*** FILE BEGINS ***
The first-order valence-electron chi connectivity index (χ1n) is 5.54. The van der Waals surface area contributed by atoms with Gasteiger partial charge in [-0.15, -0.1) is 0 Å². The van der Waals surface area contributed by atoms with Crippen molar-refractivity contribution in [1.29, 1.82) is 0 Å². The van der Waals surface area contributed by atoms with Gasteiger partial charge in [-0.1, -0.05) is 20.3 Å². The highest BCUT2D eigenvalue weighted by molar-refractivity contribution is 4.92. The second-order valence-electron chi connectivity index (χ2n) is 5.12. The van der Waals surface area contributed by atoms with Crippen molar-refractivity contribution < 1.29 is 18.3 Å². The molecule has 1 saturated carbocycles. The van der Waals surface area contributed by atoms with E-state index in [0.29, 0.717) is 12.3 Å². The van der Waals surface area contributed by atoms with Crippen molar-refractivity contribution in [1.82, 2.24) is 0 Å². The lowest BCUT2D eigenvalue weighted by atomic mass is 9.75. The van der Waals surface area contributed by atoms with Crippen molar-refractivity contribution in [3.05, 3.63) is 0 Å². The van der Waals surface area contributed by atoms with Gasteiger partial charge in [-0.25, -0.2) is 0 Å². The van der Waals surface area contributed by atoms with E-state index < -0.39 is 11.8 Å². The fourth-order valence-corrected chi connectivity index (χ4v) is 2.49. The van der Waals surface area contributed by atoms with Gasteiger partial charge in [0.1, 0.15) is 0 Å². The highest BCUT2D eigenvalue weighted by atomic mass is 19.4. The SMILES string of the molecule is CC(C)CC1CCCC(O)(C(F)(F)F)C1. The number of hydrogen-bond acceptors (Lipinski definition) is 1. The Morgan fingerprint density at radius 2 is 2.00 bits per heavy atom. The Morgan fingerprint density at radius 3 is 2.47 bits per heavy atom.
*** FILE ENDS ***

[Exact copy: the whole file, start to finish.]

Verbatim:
The first-order valence-electron chi connectivity index (χ1n) is 5.54. The van der Waals surface area contributed by atoms with Gasteiger partial charge in [-0.15, -0.1) is 0 Å². The van der Waals surface area contributed by atoms with Crippen molar-refractivity contribution in [1.29, 1.82) is 0 Å². The van der Waals surface area contributed by atoms with Gasteiger partial charge in [-0.1, -0.05) is 20.3 Å². The highest BCUT2D eigenvalue weighted by molar-refractivity contribution is 4.92. The second-order valence-electron chi connectivity index (χ2n) is 5.12. The van der Waals surface area contributed by atoms with Crippen molar-refractivity contribution < 1.29 is 18.3 Å². The molecule has 1 saturated carbocycles. The van der Waals surface area contributed by atoms with E-state index in [0.29, 0.717) is 12.3 Å². The van der Waals surface area contributed by atoms with Crippen molar-refractivity contribution in [1.82, 2.24) is 0 Å². The lowest BCUT2D eigenvalue weighted by atomic mass is 9.75. The van der Waals surface area contributed by atoms with Crippen molar-refractivity contribution in [3.05, 3.63) is 0 Å². The van der Waals surface area contributed by atoms with Gasteiger partial charge in [-0.25, -0.2) is 0 Å². The van der Waals surface area contributed by atoms with E-state index < -0.39 is 11.8 Å². The fourth-order valence-corrected chi connectivity index (χ4v) is 2.49. The van der Waals surface area contributed by atoms with Gasteiger partial charge in [0.1, 0.15) is 0 Å². The highest BCUT2D eigenvalue weighted by atomic mass is 19.4. The SMILES string of the molecule is CC(C)CC1CCCC(O)(C(F)(F)F)C1. The number of hydrogen-bond acceptors (Lipinski definition) is 1. The Morgan fingerprint density at radius 2 is 2.00 bits per heavy atom. The Morgan fingerprint density at radius 3 is 2.47 bits per heavy atom.